Do you want to be an effective leader? You may be an MD, or a self-employed. It doesn’t matter, you will still need to challenge others skilfully and effectively and be able to deal with people who challenge you. How can you do that?
Do you feel you have the ability to have robust conversations with others where mutual challenge is present? What is the value of this kind of conversations? Allowing challenge in discussion means that all parties are able to reach greater breadth and depth in debate, and consequently better outcomes may emerge.
Thinking about yourself as a challenger
When was the last time you had to challenge others? Would you like to share the type of situation you were in? We are going to share just a few areas most managers find tricky.
- When you have to challenge poor performance
- When you just disagree with someone
- When you want to test out what your team is capable of
A member of your team does something you disagree with. What will happen if you:
- Do nothing about it
- You go grumbling behind people’s backs
- You bottle it all up
- You challenge him/her back in a very blunt and robust way
The cost of getting it wrong may be one you are not prepared to pay. You are entitled to disagree, of course. But you need to speak up to create a great outcome. You need to practice the art of voicing your concern and put it in a challenging, yet positive way. How can you do do that? Have you heard about the Poop Sandwich technique…? It’s a technique for giving feedback that involves sandwiching critical, truthful feedback (the poop) in between two slices of praise. How would you say it works?
In a study at the University of Chicago, behavioral science professor Ayelet Fishbach conducted a simulation in which she divided a class in half and instructed one half to give negative feedback to the other. Amazingly enough, the half receiving feedback thought “they [were] doing great.”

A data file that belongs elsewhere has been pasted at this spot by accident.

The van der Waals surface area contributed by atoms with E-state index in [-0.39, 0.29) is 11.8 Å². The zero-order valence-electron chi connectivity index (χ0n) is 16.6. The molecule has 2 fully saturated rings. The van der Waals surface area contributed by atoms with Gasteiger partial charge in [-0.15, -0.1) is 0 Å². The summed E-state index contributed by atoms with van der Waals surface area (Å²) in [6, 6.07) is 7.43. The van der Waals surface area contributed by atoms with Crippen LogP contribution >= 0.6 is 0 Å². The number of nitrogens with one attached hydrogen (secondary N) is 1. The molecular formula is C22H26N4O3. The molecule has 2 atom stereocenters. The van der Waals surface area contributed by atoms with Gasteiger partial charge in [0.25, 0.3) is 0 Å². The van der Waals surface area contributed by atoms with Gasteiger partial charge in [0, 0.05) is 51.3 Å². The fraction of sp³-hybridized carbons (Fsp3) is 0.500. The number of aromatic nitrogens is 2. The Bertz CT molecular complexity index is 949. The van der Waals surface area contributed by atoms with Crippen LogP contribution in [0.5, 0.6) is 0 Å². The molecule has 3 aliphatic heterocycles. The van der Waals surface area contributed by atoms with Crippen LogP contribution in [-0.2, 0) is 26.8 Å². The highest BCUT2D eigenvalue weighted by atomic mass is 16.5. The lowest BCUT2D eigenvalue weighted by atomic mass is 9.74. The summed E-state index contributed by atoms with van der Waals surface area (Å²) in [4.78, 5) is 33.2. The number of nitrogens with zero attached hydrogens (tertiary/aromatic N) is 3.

Remember you challenging someone is not about your emotional need to express yourself, it’s about the usefulness of feedback to the recipient in helping him/her adjust and improve. In Horowitz’s words, “[s]tylistically, your tone should match the employee’s personality not your mood.” Research has found that the type of feedback that people prefer to receive is dependent on whether they’re an expert or novice. How does that work? Beginners need positive feedback and encouragement to gain confidence in their new endeavor, while experts are more likely to seek out negative feedback.
As with any other aspect of your professional life, tackle challenge with these three goals in mind:
Becoming a good challenger is an art, a skill that gets better with practice. If you wait to challenge until a difficult situation presents itself, you will feel anxious and probably will not have a great outcome. Use challenge as a valuable resource, a sharp precision tool. Approach challenge as a frequent, real type of conversation.
In a future post we will discuss how we can challenge poor performance… Don’t forget leaving your comment and sharing!